Fizik Aliante R1 braided saddle review£220.00

The number one endurance saddle reinvented

BikeRadar score4/5

Fizik launched its original Aliante back in 1989. This has set the standard for lightweight endurance-orientated saddles ever since, and is the saddle against which all other sportive saddles are judged.

So when the Italian company told us it had redesigned the Aliante, we couldn’t wait to get our hands – and backsides – on one.

    At first glance the new Aliante looks exactly like the previous model, except for a new and classy-looking matt/gloss-panel finish and a more understated livery, which has gloss black graphics on matt Microtex leather. But if you look a little closer, you’ll notice the rear of the hull has a little more kick to it. The narrower nose still features plenty of padding, while the hull – made from flexible ‘composite carbon co-injected nylon’ – has lost a few grams.

    It now weighs 185g, which is 14g less than before. This isn’t quite as light as some other range-topping lightweights such as Fabric’s ALM Ultimate (120g), and San Marco’s Aspide Super Leggera, a super-svelte 105g, though it is a shade lighter than ProLogo’s Nago Evo Nack CPC (214g).

    But your saddle choice shouldn’t primarily be about weight – your first consideration should always be comfort. After all, you could be spending a fair chunk of your life on it, when being comfortable will far outscore a few lopped-off grams. And when it comes to comfort the new Aliante really scores.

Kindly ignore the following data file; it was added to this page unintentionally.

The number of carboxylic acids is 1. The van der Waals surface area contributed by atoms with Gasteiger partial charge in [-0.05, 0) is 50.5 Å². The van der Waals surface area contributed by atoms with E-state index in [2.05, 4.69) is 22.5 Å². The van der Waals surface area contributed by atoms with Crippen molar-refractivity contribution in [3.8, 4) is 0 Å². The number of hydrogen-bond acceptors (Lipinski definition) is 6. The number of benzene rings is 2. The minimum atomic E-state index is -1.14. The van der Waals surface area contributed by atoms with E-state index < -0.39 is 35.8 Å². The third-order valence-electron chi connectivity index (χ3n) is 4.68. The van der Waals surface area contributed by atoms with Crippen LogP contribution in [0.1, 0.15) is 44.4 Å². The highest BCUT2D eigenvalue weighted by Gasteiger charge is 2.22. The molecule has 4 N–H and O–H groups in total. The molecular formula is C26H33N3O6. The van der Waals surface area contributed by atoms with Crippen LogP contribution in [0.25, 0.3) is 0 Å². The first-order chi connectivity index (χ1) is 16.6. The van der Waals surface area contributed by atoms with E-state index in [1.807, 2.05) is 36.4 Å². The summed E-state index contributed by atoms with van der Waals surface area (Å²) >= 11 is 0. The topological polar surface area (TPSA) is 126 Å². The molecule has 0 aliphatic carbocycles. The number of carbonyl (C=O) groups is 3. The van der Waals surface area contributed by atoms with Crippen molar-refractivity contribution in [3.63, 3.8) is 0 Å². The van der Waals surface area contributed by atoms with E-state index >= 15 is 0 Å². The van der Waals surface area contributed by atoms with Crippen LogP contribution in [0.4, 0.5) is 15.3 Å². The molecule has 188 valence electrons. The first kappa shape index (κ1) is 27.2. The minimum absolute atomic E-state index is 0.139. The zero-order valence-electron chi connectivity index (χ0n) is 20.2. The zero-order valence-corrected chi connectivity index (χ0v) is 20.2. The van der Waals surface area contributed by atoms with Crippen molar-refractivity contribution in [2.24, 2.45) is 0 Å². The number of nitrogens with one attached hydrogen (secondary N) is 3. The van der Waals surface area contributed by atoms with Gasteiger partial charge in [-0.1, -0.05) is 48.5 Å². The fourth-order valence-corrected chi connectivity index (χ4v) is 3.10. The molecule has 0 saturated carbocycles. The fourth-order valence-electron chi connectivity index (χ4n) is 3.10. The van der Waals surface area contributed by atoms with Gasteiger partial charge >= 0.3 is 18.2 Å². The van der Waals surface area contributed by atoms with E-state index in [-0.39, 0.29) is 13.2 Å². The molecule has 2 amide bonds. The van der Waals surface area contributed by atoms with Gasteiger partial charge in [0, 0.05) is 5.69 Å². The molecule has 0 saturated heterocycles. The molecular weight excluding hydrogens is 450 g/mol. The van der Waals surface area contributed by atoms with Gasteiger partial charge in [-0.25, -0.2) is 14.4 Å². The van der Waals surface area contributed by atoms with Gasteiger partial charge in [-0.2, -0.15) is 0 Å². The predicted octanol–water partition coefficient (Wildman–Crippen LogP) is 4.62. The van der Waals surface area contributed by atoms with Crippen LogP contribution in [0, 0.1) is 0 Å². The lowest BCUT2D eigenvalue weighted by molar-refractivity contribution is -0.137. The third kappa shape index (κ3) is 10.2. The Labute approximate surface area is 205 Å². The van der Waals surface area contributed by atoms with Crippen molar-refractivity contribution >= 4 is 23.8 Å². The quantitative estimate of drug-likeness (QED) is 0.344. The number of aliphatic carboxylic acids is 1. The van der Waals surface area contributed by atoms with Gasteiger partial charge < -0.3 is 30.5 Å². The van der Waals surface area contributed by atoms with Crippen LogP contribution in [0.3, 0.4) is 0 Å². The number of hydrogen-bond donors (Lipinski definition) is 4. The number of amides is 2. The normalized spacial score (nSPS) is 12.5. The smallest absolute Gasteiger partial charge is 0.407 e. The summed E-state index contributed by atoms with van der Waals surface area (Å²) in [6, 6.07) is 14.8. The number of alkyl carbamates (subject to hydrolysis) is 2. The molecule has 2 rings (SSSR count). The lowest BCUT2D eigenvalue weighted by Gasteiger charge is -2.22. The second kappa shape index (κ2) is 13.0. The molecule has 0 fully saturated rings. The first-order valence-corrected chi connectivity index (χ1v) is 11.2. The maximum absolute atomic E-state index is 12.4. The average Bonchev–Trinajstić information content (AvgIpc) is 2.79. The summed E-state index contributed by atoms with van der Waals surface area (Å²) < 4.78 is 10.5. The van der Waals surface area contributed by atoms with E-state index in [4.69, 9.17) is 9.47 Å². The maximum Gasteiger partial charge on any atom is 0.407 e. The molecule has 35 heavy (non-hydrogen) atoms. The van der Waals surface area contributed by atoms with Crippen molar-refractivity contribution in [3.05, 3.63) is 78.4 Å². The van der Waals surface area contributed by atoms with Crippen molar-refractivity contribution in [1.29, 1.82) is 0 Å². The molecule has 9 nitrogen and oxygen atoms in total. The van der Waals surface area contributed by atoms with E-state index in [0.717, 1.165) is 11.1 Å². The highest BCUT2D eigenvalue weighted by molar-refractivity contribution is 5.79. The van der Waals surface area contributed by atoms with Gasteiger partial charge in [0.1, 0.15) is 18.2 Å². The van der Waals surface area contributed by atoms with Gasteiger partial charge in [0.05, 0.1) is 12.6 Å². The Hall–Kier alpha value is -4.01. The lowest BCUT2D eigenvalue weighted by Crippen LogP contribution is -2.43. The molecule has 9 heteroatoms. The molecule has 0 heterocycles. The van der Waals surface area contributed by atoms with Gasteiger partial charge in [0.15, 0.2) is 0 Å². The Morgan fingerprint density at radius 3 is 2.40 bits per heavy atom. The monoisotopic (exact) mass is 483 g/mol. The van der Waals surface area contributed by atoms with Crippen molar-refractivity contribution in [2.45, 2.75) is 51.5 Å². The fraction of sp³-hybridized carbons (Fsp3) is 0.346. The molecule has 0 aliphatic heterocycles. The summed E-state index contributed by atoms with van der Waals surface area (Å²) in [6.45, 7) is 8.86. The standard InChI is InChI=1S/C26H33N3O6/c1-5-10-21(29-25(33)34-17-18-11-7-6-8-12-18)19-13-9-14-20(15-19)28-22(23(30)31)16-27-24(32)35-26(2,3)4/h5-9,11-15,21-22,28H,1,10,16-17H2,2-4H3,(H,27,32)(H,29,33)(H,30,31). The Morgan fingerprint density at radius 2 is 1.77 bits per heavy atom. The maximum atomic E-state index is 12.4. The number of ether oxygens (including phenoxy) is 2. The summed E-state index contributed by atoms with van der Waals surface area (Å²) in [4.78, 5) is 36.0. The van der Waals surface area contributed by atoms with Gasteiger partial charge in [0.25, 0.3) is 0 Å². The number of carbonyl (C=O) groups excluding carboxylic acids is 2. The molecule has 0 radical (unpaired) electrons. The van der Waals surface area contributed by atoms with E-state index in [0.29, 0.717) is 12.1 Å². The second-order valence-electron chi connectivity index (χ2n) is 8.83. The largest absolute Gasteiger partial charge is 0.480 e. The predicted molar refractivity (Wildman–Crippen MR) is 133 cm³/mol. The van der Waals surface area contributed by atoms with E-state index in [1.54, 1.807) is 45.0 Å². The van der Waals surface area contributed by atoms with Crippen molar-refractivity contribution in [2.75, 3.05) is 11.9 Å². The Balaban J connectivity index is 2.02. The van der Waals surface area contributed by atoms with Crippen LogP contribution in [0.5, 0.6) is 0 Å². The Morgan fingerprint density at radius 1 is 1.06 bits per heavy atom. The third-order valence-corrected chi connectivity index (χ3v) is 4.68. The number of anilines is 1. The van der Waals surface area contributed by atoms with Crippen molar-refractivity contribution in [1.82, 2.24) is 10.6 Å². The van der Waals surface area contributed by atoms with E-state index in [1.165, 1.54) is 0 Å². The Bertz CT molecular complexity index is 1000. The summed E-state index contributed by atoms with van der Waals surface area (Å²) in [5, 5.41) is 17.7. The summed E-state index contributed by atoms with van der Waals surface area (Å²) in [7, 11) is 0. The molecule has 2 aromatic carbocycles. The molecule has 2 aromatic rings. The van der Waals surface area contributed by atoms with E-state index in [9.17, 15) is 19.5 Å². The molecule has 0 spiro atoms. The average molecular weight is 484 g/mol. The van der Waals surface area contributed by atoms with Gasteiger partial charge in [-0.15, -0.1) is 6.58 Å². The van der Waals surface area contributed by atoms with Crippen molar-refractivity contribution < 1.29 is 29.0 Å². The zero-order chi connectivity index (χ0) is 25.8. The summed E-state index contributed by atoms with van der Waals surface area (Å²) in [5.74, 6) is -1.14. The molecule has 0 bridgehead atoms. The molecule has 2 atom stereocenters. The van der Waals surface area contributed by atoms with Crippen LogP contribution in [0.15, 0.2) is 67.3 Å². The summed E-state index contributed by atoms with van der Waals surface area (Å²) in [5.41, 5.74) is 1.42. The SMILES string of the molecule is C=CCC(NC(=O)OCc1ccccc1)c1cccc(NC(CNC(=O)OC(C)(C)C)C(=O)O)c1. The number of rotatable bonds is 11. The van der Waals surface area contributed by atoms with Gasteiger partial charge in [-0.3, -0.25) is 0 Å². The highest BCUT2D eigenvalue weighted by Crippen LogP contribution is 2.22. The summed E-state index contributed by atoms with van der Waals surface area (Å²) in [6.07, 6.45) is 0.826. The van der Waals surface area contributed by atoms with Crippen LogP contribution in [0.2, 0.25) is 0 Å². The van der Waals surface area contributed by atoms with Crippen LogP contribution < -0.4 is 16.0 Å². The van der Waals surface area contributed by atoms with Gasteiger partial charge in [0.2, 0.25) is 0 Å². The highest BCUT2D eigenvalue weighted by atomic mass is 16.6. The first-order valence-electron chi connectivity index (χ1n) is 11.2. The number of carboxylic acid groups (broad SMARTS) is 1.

Half of our testers are devotees of the Aliante’s curvy ‘sit-in’ shape, others preferring flatter profiles like that of FizIk’s Arione. The new Aliante had more appeal for those riders too, as the slimmer shape of the front two thirds enables you to shift forward when pushing hard on flat roads. The kicked-up rear really comes into its own when you hit the steeper climbs, allowing you to lever against it.

    Some things have stayed the same though. It still features Fizik’s unique ‘Twin Flex’ system, which allows sections of the hull to flex. The oversized 7x9mm carbon rails are also familiar. And as before, it’s best to check that your seatpost is compatible.

    The new Aliante has very welcome plastic scuff guards on the vulnerable corners. We’d be mortified if we managed to cut or scrape such a premium – and great-looking – saddle. We also feel that the new shape represents an improvement over the old. It is both more comfortable and more race-orientated, which is pretty much the best of both worlds. That said, the price is still steep, so we’d consider waiting for the cheaper R3 (220g) or R5 (245g).

    This article was originally published in Cycling Plus magazine, available on Apple Newsstand and Zinio.

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